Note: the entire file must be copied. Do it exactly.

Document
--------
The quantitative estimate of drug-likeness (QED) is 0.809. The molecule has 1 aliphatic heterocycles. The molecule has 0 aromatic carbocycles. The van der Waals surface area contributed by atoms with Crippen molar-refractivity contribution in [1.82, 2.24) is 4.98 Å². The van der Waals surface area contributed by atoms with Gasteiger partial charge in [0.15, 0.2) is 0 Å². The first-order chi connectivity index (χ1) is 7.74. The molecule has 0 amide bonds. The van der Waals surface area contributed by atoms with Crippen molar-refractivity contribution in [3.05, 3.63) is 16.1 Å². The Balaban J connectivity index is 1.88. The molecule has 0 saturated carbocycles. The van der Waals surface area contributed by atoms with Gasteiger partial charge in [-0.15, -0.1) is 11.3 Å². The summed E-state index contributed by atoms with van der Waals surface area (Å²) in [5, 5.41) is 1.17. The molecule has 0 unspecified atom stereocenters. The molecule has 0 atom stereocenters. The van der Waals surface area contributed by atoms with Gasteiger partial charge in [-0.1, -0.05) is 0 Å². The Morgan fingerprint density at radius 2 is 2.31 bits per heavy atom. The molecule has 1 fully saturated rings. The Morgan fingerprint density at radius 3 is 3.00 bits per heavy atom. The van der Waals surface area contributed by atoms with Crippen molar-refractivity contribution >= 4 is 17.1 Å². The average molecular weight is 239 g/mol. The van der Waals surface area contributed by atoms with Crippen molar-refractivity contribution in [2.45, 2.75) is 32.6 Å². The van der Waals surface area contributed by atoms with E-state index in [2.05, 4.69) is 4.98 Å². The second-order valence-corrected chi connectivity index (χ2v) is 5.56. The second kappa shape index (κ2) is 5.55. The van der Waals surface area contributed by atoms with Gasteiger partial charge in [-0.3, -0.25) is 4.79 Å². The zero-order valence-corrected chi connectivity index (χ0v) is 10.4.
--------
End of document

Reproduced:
The quantitative estimate of drug-likeness (QED) is 0.809. The molecule has 1 aliphatic heterocycles. The molecule has 0 aromatic carbocycles. The van der Waals surface area contributed by atoms with Crippen molar-refractivity contribution in [1.82, 2.24) is 4.98 Å². The van der Waals surface area contributed by atoms with Gasteiger partial charge in [0.15, 0.2) is 0 Å². The first-order chi connectivity index (χ1) is 7.74. The molecule has 0 amide bonds. The van der Waals surface area contributed by atoms with Crippen molar-refractivity contribution in [3.05, 3.63) is 16.1 Å². The Balaban J connectivity index is 1.88. The molecule has 0 saturated carbocycles. The van der Waals surface area contributed by atoms with Gasteiger partial charge in [-0.15, -0.1) is 11.3 Å². The summed E-state index contributed by atoms with van der Waals surface area (Å²) in [5, 5.41) is 1.17. The molecule has 0 unspecified atom stereocenters. The molecule has 0 atom stereocenters. The van der Waals surface area contributed by atoms with Gasteiger partial charge in [-0.1, -0.05) is 0 Å². The Morgan fingerprint density at radius 2 is 2.31 bits per heavy atom. The molecule has 1 fully saturated rings. The Morgan fingerprint density at radius 3 is 3.00 bits per heavy atom. The van der Waals surface area contributed by atoms with Crippen molar-refractivity contribution >= 4 is 17.1 Å². The average molecular weight is 239 g/mol. The van der Waals surface area contributed by atoms with Crippen molar-refractivity contribution in [2.45, 2.75) is 32.6 Å². The van der Waals surface area contributed by atoms with E-state index in [2.05, 4.69) is 4.98 Å². The second-order valence-corrected chi connectivity index (χ2v) is 5.56. The second kappa shape index (κ2) is 5.55. The van der Waals surface area contributed by atoms with Gasteiger partial charge in [-0.3, -0.25) is 4.79 Å². The zero-order valence-corrected chi connectivity index (χ0v) is 10.4.